Recipe for a memorable Texas trip: Take one music journalist/fanboy, add an essential 1960s psychedelic band that’s reformed for one time only, add a tab of San Antonio acid and levitate. Wait a second…“San Antonio acid?” Since when is that a brand of prestige?

“I think that’s the way I described it to friends when I got home,” Graham says, indicating that in all likelihood, someone from San Antonio simply provided the substance. “You know, I’m an English guy, there’s an exoticism to the phrase that conjured up something a bit Fear & Loathing in Las Vegas to me: ‘Yeah, I had some San Antonio acid!’ I have no idea of the provenance—it may have been made in a lab in London.” Read more “Making Sense of the Butthole Surfers”

High Tech High Life: William Gibson & Timothy Leary in Conversation (1989)

The story of Timothy Leary’s conversation with William Gibson is here.  This is most of the text as it was published in the first edition of MONDO 2000 magazine

TIMOTHY LEARY: If you could put Neuromancer into one sentence, how would you describe it?

WILLIAM GIBSON: What’s most important to me is that it’s about the present. It’s not really about an imagined future. It’s a way of trying to come to terms with the awe and terror inspired in me by the world in which we live. I’m anxious to know what they’ll make of it in Japan.

TRAPPED

WG: Oh, god. I’m starting to feel like Edgar Rice Burroughs or something. I mean, how did Edgar Rice Burroughs finally come to feel about Tarzan in his own heart, you know? He got real tired of it. Wound up living in Tarzana, California.

TL: You’ll end up living in a space colony called Neuromancer.

WG: That would be OK. I don’t think we’re going to have this kind of future. I think this book is so much nicer than what seems to be happening. I mean, this would be a cool place to visit. I wouldn’t mind going there.

TL: Where?

WG: To the Sprawl, to that future.

TL: Go up the well?

WG: Yeah. Go up the well and all of that. A lot of people think this is a bleak book but I think it’s optimistic.

TL: I do, too.

WG: I think it’s actually gonna be more boring. I think some kind of Falwellian future would probably be my idea of the worst thing that could happen.

TL: Yeah. That was a wonderful scene where you have those Christians who were gonna mug those girls in the subway.

WG: It’s not clear whether they’re going to mug them or just try to force some horrible pamphlet on them or something. Personally, I have a real phobia about guys like that coming up to me on the street . . .

TL: That’s a powerful scene! And you describe the girls as like hoofed animals wearing high heels.

WG: Yeah. The office girls of the Sprawl.

TL: Yeah, and they’re wearing vaginas, and — Oh, God! That’s a powerful scene.

WG: I like the idea of that subway. That’s the state-of- the-art subway. It goes from Atlanta to Boston, real fast. Read more “High Tech High Life: William Gibson & Timothy Leary in Conversation (1989)”

Timothy Leary’s Trip Thru Time (born on October 22 in 1920)

Then this tree, like a cosmic vacuum cleaner, went ssssuuuck, and every cell in my body was swept into the root, twigs, branches, and leaves of this tree. Tumbling and spinning, down the soft fibrous avenues to some central point which was just light.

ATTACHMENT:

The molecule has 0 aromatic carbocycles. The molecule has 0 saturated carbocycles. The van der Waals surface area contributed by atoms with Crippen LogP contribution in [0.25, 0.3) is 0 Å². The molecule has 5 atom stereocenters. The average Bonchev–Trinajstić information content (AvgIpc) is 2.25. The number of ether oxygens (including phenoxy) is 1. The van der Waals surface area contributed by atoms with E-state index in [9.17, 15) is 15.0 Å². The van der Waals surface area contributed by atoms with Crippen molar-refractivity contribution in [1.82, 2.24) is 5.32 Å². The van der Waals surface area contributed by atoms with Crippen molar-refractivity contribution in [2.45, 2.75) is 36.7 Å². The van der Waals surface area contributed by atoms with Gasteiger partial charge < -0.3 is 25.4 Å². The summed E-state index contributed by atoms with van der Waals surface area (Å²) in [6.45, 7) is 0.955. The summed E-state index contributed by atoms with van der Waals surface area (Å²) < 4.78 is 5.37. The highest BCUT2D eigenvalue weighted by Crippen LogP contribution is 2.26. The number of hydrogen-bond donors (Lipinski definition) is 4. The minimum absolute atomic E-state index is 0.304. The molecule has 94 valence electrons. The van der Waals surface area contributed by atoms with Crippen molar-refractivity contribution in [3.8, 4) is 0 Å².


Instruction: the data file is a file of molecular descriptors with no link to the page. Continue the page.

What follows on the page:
It’s Timothy Leary’s birthday and for your pleasure, here is the original version of a chapter from Timothy Leary’s Trip Thru Time

by R.U. Sirius

Timothy Leary AP (After Psychedelics) — The Harvard Psilocybin Project

 

Timothy Leary’s First Trip

When David McClellan, director of the Center for Personality Research at Harvard asked Timothy Leary to teach there under his aegis, he told Tim to “stir things up a bit.” In his later years, Leary liked to quip, “I think he got his money’s worth.”

Leary first heard about the effects of psilocybin in 1959 from his friend Frank Barron, who had recently tried the mushrooms and came away impressed by their visionary properties. Tim reacted negatively to Barron’s suggestion that he try them. Lacking any awareness of psychedelic substances — and in spite of Barron’s vivid description — he thought of drugs, along with such gross physical methods as electroshock therapy, as blunt, harmful, coercive tools that behavioral psychology used to force patients to conform. However, the following year — perhaps undergoing one of those much vaunted “midlife crises” as his fortieth birthday was approaching — Leary suddenly got the urge to try the mushrooms.

Timothy Leary’s poolside psilocybin trip on August 9, 1960 in Cuernevaca, Mexico is an oft-told tale — central, as it is, to the history of Western psychedelic culture.

The ‘shrooms were copped by Leary’s friend, historian Lothar Knauth, from “Old Juana,” a disheveled, hunchbacked old woman in raggedy clothes who led him wordlessly out of town and onto an old dirt road before effecting the deal.

Timothy Leary’s first trip began pleasantly. He felt lightheaded “as if from laughing gas.” One of the people who had not taken the drug had been assigned to take notes. He was nerdily-dressed in oddly mismatched clothes. Leary, seeing him scribbling earnestly in his notepad, went into fits of laughter that only increased as he reflected on the pomposity of socialized professionals, himself included.

As the trip intensified, he had a brief moment of panic, worrying that the effects may be too strong, and that his kids, playing blissfully unaware inside the villa shouldn’t be around a bunch of drug-crazed adults. He had one of the straight adults send the kids off to the movies for the afternoon. Then he let himself go.